Take a sad song and make it better
(PRWEB) April 26, 2005
Thirty years ago, artist Peter Teekamp painted "Pass It On". Little did he know then that this title would perpetuate its own duplication through a medium called the world wide web. With the immeasurable internet audience, "Pass It On" has done just that. Once posted on Teekamp's website the Spiritual message of life-everlasting depicted in this portrait has been visited, downloaded, copied, printed, emailed, stored, sent and re-posted to other websites. Clearly, even if Teekamp's site disappeared today, the image would live on...forever. And if not in the computer on someoneÂs desk, definitely in the one between their ears. Once it's in that computer, you can't take it back.
Another portrait in the Spirit gallery is "The 12 Faces and Phases of John". Painted the day John Lennon left the earth twenty-five years ago, it remains one of Teekamp's most beloved compositions and another strong example of Spirit art enjoying the power of digital duplication. "With tears in my eyes, hearing the radio play 'Imagine' over and over again, I started to paint the faces and phases of John's life in Spirit" recalled Teekamp. The image has found homes on the many John Lennon tribute sites. With 6.5 million Google search results for John Lennon, one can only imagine what JohnÂs 'Peace-in' would have been like via the internet.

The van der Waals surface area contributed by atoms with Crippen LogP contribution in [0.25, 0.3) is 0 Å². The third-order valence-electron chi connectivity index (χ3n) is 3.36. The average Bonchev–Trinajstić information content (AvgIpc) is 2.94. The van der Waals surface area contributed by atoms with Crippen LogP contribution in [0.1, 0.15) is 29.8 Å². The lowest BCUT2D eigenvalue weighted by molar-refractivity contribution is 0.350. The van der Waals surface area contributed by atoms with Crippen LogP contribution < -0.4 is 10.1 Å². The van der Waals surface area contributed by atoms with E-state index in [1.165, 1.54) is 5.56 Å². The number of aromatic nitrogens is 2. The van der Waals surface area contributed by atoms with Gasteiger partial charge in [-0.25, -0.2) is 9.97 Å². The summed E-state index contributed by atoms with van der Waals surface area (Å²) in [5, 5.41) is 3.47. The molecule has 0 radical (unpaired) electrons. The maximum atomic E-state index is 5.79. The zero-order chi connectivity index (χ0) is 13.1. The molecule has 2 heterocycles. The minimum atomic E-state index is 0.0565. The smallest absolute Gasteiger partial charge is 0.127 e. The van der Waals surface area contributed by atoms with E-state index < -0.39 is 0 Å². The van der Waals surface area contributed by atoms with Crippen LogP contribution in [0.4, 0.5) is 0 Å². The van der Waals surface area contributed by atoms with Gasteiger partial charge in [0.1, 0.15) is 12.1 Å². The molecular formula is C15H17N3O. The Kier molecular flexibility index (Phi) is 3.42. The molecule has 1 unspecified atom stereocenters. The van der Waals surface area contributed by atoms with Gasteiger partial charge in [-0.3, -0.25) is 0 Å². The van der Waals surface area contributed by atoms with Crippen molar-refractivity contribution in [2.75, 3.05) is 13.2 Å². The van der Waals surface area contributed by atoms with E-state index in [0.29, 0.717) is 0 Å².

In a moving story of a young mother who had lost her child at birth, the 1994 "Portrait of Amanda" has also sprouted Angel wings on the web. Listed on sites that honor the memories of children lost and the parents that grieve, it has powerful impact with its hidden secret. Wanting to see her child happy and at peace, Teekamp surrounded Amanda with butterflies, rainbows and roses and added an element revealed publicly at the urging of her mother. Although few may understand, she called it a 'good thing' referring to the fact that every stroke of paint Peter used in the creation of 'Portrait of Amanda' was lovingly mixed with her ashes.
Sixty years ago at an Auschwitz concentration camp, no one could have known that photographic images of suffering would end up in a place called the internet to forever remind us of one of the most devastating eras in human history. In 2003 on a visit to his native Holland, Teekamp was shown a stark wooden sign taken from the concentration camp some fifty years before and hidden in a Holocaust survivor's attic. The heirs to the stenciled sign asked Peter what he thought they should do with it. Teekamp simply turned it around and painted it into a beautiful sky with the Star of David. The barbed wire transforms to musical notes as Spirits can be seen ascending to the light of the Star. "Take a sad song and make it better". The painting is just now beginning its trek across the globe having been added to Teekamp's gallery only recently. Some critics argued that the sign should hang in a museum, Teekamp feels it's in the grandest museum ever imagined, cyberspace, for all to see and remember.
Digital eternity? Ever-Lasting life? No matter how 'out there' the concept might be, keep in mind that in cyberspace, once it's out there, it's out there. Teekamp adds idealistically; "and remember, all you need is Love". Pass it on.
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